Square Dancing is known to protect against dementia, presumably because it requires multiple mental and physical skills.
From a study lead by Joe Verghese, Neurologist at Albert Einstein College of Medicine in the Bronx, New York, June 2003:
Mentally challenging activities can significantly reduce the risk of developing Alzheimer's disease. Seniors who exercised their minds lowered their risk of developing dementia by as much as 75%. Ways to increase participation in cognitively stimulating activities are widely available and inexpensive and seem to benefit all levels of education and intelligence.
Exercising to Music Doubles the Benefits - From Ohio State University, 2004:
To turn a heart-healthy workout into an IQ lift, just add music. A team at Ohio State University found that cardiac patients who exercised to music did twice as well on a test of cognitive ability as they had done after exercising in silence. Exercise alone causes positive changes in the nervous system, and adding music may stimulate different pathways in the brain.
Social Dancing - Excellent Exercise - From January 1994 Mayo Clinic Health Letter:
Jazz up your fitness routine with a regular dose of dance. Regular exercise doesn't have to be a chore. Whether you're swirling across the floor to a Strauss waltz or doing Do-si-dos to the commands of a square dance caller, you're getting exercise - and probably having fun too. Dancing pairs you up with more than a partner. It also offers the following significant health benefits:
Calories - Dancing can burn as many calories as walking, swimming or riding a bicycle. During a half hour of sustained dancing you can burn between 200 and 400 calories.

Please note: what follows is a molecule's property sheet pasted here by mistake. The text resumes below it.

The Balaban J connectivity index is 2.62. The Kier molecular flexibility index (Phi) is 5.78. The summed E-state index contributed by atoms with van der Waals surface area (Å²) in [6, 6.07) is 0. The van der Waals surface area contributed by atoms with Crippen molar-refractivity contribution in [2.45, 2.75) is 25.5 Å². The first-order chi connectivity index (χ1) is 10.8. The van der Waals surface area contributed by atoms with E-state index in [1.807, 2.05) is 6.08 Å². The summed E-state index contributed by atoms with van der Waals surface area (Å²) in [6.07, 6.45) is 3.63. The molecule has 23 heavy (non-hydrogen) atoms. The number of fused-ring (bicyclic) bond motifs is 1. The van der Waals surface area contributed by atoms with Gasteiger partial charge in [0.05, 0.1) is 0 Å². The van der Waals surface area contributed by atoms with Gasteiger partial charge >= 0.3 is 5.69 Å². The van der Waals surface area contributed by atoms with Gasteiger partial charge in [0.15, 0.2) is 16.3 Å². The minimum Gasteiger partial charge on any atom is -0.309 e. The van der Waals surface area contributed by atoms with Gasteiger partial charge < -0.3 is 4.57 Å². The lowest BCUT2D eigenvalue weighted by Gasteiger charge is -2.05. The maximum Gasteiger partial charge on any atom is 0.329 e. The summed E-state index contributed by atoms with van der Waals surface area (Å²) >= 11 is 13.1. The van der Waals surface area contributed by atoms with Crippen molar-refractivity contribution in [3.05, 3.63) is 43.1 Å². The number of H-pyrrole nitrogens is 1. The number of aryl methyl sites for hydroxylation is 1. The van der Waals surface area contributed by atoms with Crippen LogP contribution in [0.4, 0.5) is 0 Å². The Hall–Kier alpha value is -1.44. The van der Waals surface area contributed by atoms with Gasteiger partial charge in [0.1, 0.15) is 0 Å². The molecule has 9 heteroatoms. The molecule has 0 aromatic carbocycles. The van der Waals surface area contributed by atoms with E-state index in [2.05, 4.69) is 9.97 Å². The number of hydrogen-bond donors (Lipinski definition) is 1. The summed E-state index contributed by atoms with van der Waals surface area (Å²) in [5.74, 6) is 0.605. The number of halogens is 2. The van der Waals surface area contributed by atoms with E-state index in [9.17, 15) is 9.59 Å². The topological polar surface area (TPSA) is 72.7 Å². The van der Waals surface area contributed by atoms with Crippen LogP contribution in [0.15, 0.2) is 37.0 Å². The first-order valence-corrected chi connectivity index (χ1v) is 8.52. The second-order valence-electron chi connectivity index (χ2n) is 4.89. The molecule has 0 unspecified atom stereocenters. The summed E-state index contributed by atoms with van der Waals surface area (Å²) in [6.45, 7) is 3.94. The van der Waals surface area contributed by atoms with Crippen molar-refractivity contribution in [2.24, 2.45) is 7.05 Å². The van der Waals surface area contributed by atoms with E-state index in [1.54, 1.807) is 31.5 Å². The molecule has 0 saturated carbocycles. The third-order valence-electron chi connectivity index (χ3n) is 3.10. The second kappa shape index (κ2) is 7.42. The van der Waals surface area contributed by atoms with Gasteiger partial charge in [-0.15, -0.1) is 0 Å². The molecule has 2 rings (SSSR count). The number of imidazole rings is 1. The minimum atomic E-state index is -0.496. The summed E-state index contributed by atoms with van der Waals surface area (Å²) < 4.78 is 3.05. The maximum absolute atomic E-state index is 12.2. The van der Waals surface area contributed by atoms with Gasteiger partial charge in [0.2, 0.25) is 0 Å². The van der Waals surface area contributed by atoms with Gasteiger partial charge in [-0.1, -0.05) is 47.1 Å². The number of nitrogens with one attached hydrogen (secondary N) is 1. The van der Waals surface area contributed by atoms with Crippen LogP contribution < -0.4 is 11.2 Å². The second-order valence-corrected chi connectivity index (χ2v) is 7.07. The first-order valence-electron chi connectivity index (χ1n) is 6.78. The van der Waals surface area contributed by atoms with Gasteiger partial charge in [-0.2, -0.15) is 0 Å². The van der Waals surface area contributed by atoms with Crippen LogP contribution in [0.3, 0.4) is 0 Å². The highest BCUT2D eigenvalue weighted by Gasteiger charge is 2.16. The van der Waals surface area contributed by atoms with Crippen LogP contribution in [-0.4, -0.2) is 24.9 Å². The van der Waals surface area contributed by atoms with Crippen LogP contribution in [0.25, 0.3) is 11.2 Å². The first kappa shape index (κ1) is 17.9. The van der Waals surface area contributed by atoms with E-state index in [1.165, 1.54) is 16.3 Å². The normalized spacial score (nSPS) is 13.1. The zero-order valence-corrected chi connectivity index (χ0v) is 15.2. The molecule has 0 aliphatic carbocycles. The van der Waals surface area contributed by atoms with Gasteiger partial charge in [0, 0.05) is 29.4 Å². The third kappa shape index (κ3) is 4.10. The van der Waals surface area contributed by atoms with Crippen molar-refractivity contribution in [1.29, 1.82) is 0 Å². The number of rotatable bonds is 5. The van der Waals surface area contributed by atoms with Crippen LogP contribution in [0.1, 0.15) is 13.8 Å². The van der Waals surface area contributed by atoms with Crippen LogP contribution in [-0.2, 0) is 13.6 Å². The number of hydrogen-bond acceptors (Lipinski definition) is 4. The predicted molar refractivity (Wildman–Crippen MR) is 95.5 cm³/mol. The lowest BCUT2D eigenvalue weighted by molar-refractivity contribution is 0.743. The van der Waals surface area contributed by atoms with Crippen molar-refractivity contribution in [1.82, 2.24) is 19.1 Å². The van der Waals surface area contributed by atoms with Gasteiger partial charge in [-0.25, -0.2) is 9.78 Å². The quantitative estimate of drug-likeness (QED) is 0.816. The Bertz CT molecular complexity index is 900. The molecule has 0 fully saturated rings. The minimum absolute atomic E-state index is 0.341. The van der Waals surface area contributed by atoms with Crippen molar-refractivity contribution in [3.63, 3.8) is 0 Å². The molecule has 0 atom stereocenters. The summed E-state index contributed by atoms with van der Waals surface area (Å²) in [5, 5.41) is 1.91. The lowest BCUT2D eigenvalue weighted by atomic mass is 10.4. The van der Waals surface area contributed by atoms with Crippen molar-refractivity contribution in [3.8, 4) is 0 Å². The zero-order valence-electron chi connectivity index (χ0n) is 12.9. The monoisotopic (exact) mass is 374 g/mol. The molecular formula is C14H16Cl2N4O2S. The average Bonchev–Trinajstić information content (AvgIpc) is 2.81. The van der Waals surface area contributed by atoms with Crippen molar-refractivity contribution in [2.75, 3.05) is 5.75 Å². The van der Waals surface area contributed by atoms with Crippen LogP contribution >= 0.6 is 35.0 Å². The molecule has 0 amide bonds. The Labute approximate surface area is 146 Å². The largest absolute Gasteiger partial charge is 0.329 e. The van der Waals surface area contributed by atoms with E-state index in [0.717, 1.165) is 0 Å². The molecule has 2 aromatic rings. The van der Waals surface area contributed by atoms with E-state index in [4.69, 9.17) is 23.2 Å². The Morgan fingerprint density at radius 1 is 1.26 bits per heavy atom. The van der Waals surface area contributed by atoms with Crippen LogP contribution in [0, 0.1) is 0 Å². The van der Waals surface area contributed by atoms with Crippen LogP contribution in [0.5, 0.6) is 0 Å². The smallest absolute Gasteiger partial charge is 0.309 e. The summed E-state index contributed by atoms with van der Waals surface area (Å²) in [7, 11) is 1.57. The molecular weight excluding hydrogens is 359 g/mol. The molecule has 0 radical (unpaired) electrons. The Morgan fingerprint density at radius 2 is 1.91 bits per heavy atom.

Cardiovascular conditioning - Regular exercise can lead to a slower heart rate, lower blood pressure and an improved cholesterol profile. Experts typically recommend 30 to 40 minutes of continuous activity three to four times a week. Square Dancing twice a week for two hours each time provides a large part of this recommended activity.
Strong bones - The side to side movements of many dances strengthen your weight bearing bones (tibia, fibula and femur) and can help prevent or slow loss of bone mass (osteoporosis).
Rehabilitation - If you're recovering from heart or knee surgery, movement may be part of your rehabilitation. Dancing is a positive alternative to aerobic dance or jogging.
Sociability - Dancing contains a social component that solitary fitness endeavors don't. It gives you an opportunity to develop strong social ties which contribute to self-esteem and a positive outlook.
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